Nature of the work
Flight attendants usually arrive one hour before thier flight and receive a briefing by the captain.
The captain’s briefing will normally include
- Emergency evacuation procedures
- Crew coordination
- Expected flight times
- Expected weather conditions
- Passengers with special requirements
Flight attendants make sure that first-aid kits and other emergency equipment are on board and in working order and that the passenger cabin is in order, with adequate supplies of food, beverages, and blankets.
Flight attendants greet passengers as they board, check tickets (to make sure that the passenger is on the correct flight!) and help the passengers to store their coats and carry-on items.
Before take off, the flight attendants have perform a vital safety briefing and checks that include the following:
- Use of emergency equipment
- use of seat belts
- use of floatation devices
- Use of oxygen masks
- Check that trays are stowed
- Check that check that seats are upright
- Check that all carry-on Items are properly stowed
In the air, the most important repsonsibility of the cabin crew is to help passengers in the event of an emergency
Whilst airborne, the flight attendants will also distribute reading material, blankets, food and beverages and generally help passengers that are requiring assistance
Before landing, the cabin crew will count headsets, alcoholic beverages, and other items and also count how much money has been collected on the flight and then remind the passengers of the safety information prior to landing, and make sure that the cabin is secure.
The flight attendants are managed by the Lead, or first, flight attendants, sometimes known as pursers, who oversee the work of the other attendants aboard the aircraft, while performing most of the same duties.
Major airlines are required by law to provide flight attendants for the safety of the traveling public.
Airlines operate 24 hours a day, 365 days a year, all flight attendants will have to work nights, holidays and weekends up to a total number of daily and monthly hours stated by ANAC and agreed between the airline and the employees union
On duty time is usually limited to 12 hours a day, though the maximum at times can be 14. In a given month, attendants spend aproximately 80 hours in the air and have an additional 50 hours of work whilst on the ground. This ground time can be spent waiting for connecting flights, cleaning and preparing the aircraft and completing written reports of the previous flight.
Because of the nature of the work, Crew can spend quite a lot of time away from home, the airlines will provide an allowance for hotels and for food whilst away.
The combination of free time and discount airfares provides flight attendants the opportunity to travel and see new places. However, the work can be strenuous and trying. Flight attendants stand during much of the flight and must remain pleasant and efficient, regardless of how tired they are or how demanding passengers may be. Occasionally, flight attendants must deal with disruptive passengers. Flight attendants are susceptible to injuries because of the job demands in a moving aircraft. In addition, medical problems can arise from irregular sleeping and eating patterns, dealing with stressful passengers, working in a pressurized environment, and breathing recycled air.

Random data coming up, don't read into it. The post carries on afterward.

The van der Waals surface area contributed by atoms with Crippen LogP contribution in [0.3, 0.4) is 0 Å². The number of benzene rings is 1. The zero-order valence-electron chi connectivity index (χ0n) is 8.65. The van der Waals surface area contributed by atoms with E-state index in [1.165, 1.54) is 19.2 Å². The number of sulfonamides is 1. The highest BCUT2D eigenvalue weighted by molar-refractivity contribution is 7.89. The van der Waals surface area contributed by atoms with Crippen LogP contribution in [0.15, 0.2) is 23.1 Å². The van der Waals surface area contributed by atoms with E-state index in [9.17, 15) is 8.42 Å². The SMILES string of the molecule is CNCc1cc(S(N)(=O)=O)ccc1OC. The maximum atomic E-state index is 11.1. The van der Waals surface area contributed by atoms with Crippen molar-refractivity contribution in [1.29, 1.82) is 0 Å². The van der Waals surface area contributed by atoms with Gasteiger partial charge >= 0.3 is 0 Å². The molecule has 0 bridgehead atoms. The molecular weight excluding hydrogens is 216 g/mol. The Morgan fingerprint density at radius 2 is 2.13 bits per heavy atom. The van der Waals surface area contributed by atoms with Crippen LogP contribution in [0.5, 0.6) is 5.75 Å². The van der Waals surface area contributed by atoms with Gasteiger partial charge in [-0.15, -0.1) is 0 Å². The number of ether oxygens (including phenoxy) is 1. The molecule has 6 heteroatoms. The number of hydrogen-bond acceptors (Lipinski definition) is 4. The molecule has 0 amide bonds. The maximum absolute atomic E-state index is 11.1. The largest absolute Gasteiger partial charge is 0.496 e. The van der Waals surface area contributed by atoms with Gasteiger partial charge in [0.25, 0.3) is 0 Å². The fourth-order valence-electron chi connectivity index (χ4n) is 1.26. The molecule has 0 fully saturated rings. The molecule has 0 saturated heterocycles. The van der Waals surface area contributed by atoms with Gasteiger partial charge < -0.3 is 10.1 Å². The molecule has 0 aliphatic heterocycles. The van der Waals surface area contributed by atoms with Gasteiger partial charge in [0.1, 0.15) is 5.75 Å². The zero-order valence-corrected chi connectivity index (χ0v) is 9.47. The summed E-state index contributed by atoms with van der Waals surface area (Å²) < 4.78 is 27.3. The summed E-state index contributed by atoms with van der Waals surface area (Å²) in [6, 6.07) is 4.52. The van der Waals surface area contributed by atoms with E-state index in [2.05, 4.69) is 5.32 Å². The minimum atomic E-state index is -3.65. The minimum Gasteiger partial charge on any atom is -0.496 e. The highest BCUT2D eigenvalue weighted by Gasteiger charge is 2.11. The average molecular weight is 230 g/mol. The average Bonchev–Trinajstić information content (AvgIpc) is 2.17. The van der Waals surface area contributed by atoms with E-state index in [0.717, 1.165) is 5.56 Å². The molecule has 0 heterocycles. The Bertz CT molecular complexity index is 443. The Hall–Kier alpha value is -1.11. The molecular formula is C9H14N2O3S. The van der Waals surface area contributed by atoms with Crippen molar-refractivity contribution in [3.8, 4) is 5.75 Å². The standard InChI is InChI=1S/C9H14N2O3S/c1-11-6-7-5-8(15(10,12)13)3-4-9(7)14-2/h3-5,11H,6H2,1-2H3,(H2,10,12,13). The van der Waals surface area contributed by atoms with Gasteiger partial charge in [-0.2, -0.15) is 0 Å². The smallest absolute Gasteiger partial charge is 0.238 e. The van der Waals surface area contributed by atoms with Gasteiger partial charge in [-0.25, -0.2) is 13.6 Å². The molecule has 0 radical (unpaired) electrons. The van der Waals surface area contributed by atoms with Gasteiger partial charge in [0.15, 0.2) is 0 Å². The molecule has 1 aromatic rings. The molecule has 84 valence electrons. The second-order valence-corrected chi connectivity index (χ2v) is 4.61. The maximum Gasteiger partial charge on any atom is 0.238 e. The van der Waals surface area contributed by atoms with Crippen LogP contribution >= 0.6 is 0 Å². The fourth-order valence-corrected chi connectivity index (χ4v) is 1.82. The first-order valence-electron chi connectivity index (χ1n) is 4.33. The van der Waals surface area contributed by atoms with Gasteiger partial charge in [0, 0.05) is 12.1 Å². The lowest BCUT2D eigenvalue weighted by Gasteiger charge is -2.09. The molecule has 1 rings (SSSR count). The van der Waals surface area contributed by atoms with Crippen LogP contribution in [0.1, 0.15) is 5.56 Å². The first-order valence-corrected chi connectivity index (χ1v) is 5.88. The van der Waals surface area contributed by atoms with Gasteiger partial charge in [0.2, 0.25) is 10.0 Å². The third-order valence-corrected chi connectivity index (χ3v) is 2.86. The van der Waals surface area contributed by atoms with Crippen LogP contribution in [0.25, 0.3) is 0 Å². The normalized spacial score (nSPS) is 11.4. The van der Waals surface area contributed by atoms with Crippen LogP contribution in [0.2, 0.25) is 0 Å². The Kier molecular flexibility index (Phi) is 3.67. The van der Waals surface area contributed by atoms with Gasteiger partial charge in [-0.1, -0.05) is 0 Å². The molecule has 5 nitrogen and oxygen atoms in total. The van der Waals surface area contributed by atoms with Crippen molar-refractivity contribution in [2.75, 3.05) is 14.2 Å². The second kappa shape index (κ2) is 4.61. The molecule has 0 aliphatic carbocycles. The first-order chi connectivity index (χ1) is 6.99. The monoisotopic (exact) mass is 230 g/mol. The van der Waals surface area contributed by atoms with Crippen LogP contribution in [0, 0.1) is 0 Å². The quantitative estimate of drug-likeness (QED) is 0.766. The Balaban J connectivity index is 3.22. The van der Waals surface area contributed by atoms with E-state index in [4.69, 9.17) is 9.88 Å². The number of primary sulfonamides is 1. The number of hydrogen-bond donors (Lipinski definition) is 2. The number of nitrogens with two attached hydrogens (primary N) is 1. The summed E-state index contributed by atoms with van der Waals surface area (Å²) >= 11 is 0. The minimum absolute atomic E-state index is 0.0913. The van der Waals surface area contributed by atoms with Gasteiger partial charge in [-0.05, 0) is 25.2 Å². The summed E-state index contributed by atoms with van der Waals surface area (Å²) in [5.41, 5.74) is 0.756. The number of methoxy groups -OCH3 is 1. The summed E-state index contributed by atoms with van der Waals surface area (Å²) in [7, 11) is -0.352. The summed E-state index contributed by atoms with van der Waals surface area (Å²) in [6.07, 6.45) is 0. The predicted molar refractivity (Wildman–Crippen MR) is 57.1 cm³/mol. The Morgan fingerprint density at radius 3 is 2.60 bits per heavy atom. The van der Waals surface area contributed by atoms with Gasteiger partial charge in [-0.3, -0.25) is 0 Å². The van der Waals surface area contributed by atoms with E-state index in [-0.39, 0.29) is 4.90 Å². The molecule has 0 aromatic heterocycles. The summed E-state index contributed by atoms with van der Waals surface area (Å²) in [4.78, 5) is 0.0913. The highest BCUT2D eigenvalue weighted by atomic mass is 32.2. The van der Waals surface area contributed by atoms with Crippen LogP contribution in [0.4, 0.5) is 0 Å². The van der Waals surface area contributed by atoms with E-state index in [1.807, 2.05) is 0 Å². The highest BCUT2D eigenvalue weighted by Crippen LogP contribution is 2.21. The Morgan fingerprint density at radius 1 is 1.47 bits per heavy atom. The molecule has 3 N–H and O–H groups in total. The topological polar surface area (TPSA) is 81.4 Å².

Training, other qualifications and advancement
- Airlines prefer to hire poised, tactful, and resourceful people who can interact comfortably with strangers and remain calm under duress.
- Applicants usually must be at least 18 to 21 years old.
- Flight attendants must have excellent health and the ability to speak clearly.
- Applicants must be high school graduates, and those with several years of college and experience in dealing with the public are preferred.
- Flight attendants for international airlines generally must speak one or more foreign languages fluently.
- Once hired, all candidates must undergo a period of formal training which can last between 3 to 8 weeks, depending on the size and type of carrier. Training takes place at the airline’s flight training center.
- In addition, airlines usually have physical and appearance requirements. There are height requirements for the purposes of reaching overhead bins, and most airlines want candidates with weight proportionate to height. Vision is required to be correctable to 20/30 or better with glasses or contact lenses (uncorrected no worse than 20/200). Men must have their hair cut above the collar and be clean shaven. Airlines prefer applicants with no visible tattoos, body piercing, or unusual hairstyles or makeup.
- Some flight attendants become supervisors or take on additional duties such as recruiting and instructing. Their experience also may qualify them for numerous airline-related jobs involving contact with the public, such as reservation ticket agent or public-relations specialist.